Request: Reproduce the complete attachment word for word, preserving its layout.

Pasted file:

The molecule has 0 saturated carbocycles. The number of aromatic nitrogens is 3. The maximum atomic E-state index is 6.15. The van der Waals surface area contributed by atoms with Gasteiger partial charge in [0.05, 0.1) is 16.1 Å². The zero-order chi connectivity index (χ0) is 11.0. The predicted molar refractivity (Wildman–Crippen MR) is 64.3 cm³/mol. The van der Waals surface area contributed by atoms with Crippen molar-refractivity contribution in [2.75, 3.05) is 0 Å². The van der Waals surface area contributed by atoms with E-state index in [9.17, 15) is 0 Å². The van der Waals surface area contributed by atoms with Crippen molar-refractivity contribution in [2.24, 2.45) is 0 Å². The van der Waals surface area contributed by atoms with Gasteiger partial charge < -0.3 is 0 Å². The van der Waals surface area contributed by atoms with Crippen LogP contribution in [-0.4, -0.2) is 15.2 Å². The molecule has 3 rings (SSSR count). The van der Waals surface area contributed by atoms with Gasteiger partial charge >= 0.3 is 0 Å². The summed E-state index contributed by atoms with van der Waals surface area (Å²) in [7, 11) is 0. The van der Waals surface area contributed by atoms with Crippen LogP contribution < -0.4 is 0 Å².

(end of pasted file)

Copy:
The molecule has 0 saturated carbocycles. The number of aromatic nitrogens is 3. The maximum atomic E-state index is 6.15. The van der Waals surface area contributed by atoms with Gasteiger partial charge in [0.05, 0.1) is 16.1 Å². The zero-order chi connectivity index (χ0) is 11.0. The predicted molar refractivity (Wildman–Crippen MR) is 64.3 cm³/mol. The van der Waals surface area contributed by atoms with Crippen molar-refractivity contribution in [2.75, 3.05) is 0 Å². The van der Waals surface area contributed by atoms with E-state index in [9.17, 15) is 0 Å². The van der Waals surface area contributed by atoms with Crippen molar-refractivity contribution in [2.24, 2.45) is 0 Å². The van der Waals surface area contributed by atoms with Gasteiger partial charge < -0.3 is 0 Å². The van der Waals surface area contributed by atoms with Crippen LogP contribution in [-0.4, -0.2) is 15.2 Å². The molecule has 3 rings (SSSR count). The van der Waals surface area contributed by atoms with Gasteiger partial charge >= 0.3 is 0 Å². The summed E-state index contributed by atoms with van der Waals surface area (Å²) in [7, 11) is 0. The van der Waals surface area contributed by atoms with Crippen LogP contribution < -0.4 is 0 Å².